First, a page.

Buttons communicate actions that users can take. They are typically placed throughout UI including dialogs, modal windows, forms, cards and toolbars.

Motion Functions

The primary function of a button is Guidance. Buttons are used to navigate through the interface. They indicate where to interact with an interface and guide the user through a particular set of actions.

Buttons can also have a set of secondary functions. They can be used to convey emotions based on the motion design used. In certain instances, they can be playful, aesthetic expressions that convey the brand language. Buttons can also have a feedback component integrated into them as the user waits on an action to be performed.


In the above example, the button has a left and right arrow to guide the user as to when the action will lead them towards. The button also leverages the principle of dimensionality to provide a narrative element to the interaction and visual design. The button slightly skewed to the direction in which it is clicked provides feedback to the user about where the click has been registered and the direction of the action.

In this example, the button uses principles of Transformation to communicate the actions taken and provide feedback to the user. The button expands to fit the text dynamically as it changes and the arrow squashes and stretches with the clouds behind it moving faster to show a parallax effect. This simulates the idea of the arrow moving through space by manipulating the shapes and position of a few parameters.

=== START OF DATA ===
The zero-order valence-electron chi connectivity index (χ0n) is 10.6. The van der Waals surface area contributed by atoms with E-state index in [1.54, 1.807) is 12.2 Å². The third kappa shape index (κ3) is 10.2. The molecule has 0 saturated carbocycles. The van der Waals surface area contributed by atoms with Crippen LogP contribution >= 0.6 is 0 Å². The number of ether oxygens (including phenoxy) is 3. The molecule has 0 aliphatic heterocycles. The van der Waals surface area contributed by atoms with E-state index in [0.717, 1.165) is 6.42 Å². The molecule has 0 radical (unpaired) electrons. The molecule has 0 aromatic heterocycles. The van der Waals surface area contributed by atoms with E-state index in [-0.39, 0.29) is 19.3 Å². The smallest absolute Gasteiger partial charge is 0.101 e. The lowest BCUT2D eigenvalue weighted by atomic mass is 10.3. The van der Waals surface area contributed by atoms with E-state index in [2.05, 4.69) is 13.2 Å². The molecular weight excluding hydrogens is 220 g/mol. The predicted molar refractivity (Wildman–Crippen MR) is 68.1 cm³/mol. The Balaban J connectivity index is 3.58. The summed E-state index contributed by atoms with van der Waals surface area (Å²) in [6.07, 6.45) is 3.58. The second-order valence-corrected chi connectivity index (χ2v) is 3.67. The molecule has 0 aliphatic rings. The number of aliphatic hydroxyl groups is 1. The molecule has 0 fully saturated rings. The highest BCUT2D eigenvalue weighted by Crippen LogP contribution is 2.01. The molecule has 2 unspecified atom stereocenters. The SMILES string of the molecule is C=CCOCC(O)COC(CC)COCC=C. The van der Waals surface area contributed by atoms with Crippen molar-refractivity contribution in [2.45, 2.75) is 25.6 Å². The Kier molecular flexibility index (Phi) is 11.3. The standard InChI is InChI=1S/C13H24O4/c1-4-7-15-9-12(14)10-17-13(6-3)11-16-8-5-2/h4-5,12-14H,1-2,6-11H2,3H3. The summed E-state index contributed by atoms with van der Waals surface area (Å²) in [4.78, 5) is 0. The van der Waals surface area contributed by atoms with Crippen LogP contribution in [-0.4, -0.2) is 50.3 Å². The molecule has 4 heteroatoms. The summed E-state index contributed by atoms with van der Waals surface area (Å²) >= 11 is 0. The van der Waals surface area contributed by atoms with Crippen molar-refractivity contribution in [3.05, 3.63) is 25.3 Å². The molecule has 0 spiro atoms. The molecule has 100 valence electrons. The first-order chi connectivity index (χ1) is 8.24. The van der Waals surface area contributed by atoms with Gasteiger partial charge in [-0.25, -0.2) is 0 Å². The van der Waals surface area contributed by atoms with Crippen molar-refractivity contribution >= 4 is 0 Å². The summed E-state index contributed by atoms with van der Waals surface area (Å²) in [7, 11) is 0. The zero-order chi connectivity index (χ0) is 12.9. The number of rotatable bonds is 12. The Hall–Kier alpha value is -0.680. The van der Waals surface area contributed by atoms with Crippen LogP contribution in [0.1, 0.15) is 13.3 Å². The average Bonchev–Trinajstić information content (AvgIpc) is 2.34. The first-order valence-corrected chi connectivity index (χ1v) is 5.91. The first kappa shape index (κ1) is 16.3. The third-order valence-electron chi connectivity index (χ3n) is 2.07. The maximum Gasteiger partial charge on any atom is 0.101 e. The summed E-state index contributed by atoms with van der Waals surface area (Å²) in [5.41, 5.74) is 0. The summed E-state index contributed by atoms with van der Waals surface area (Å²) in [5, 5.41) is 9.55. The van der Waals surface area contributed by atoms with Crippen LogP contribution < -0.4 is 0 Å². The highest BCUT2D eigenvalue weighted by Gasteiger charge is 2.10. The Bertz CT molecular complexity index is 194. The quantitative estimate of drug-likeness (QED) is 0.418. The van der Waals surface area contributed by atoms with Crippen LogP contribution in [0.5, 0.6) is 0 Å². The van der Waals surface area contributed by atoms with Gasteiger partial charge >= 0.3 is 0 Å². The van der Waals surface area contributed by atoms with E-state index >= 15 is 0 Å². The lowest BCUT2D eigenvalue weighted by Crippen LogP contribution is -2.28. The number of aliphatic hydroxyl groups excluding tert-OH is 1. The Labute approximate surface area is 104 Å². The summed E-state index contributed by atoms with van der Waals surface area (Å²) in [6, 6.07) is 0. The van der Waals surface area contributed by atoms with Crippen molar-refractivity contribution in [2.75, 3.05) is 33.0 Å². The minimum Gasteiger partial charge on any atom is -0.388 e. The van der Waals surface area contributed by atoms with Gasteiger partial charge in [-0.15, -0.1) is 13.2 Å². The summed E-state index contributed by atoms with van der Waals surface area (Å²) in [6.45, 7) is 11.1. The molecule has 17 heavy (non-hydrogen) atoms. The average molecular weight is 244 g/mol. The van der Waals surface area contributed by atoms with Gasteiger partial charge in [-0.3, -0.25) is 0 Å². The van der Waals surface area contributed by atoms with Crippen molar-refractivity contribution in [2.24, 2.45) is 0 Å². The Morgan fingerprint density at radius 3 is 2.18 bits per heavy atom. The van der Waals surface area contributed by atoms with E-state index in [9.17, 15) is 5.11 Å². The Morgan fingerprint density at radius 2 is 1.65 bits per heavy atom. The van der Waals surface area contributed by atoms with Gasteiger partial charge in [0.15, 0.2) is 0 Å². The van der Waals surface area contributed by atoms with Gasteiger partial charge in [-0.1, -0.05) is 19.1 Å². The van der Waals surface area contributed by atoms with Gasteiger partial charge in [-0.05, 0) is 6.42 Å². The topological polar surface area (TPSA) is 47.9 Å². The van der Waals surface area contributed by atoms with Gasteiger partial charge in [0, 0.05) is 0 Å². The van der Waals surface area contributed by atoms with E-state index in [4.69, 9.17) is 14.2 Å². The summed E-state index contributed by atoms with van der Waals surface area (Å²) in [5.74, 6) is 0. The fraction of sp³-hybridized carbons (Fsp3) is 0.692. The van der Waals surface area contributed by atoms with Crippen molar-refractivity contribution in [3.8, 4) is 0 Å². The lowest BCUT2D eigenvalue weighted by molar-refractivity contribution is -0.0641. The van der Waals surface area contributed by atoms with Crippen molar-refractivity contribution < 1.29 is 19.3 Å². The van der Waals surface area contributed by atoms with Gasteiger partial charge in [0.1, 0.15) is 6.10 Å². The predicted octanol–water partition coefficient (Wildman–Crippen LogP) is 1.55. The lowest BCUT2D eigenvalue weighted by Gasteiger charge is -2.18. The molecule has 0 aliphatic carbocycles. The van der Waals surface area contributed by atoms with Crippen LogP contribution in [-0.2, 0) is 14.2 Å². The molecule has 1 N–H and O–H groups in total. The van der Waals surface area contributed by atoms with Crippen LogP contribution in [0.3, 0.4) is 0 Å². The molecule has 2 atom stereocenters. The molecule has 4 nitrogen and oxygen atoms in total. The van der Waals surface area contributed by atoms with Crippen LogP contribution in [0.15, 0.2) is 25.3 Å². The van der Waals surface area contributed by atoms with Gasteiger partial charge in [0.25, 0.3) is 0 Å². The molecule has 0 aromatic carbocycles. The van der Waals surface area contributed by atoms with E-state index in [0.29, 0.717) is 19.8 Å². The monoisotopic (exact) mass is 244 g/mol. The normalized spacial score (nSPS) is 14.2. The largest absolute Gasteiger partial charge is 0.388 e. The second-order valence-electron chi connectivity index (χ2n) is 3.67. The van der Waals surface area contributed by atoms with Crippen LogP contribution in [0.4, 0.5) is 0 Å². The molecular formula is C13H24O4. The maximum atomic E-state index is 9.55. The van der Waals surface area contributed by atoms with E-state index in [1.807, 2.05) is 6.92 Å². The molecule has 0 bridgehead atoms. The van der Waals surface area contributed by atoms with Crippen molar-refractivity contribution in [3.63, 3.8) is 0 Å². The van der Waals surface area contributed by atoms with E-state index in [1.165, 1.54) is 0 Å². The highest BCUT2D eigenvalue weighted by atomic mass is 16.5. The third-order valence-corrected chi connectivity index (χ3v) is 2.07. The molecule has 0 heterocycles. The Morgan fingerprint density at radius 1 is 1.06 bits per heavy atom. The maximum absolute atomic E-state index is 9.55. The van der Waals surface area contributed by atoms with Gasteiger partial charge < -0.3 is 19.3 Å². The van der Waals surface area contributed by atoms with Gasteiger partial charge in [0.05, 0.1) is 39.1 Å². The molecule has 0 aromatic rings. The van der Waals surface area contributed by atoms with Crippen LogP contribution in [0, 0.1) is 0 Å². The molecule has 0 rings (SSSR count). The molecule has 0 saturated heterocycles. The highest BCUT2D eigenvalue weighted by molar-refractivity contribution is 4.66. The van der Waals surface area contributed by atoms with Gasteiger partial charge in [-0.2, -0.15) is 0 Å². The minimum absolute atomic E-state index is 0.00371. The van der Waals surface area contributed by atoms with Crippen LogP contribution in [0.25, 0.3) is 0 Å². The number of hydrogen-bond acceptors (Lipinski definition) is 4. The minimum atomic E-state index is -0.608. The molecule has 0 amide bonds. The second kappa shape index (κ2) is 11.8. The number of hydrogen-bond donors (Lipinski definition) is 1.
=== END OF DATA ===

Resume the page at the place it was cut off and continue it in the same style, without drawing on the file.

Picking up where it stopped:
In this example, the star button provides guidance and feedback to the user while using a playful star motif for its aesthetic. The button has a greyed-out star that transforms into a fully colored star while hovering. When clicked, the word "Starred" moves in first, and then the value update is offset to have a more apparent impact on the action. The fast movement of the star in the button conveys a presence of energy and impact within the button.

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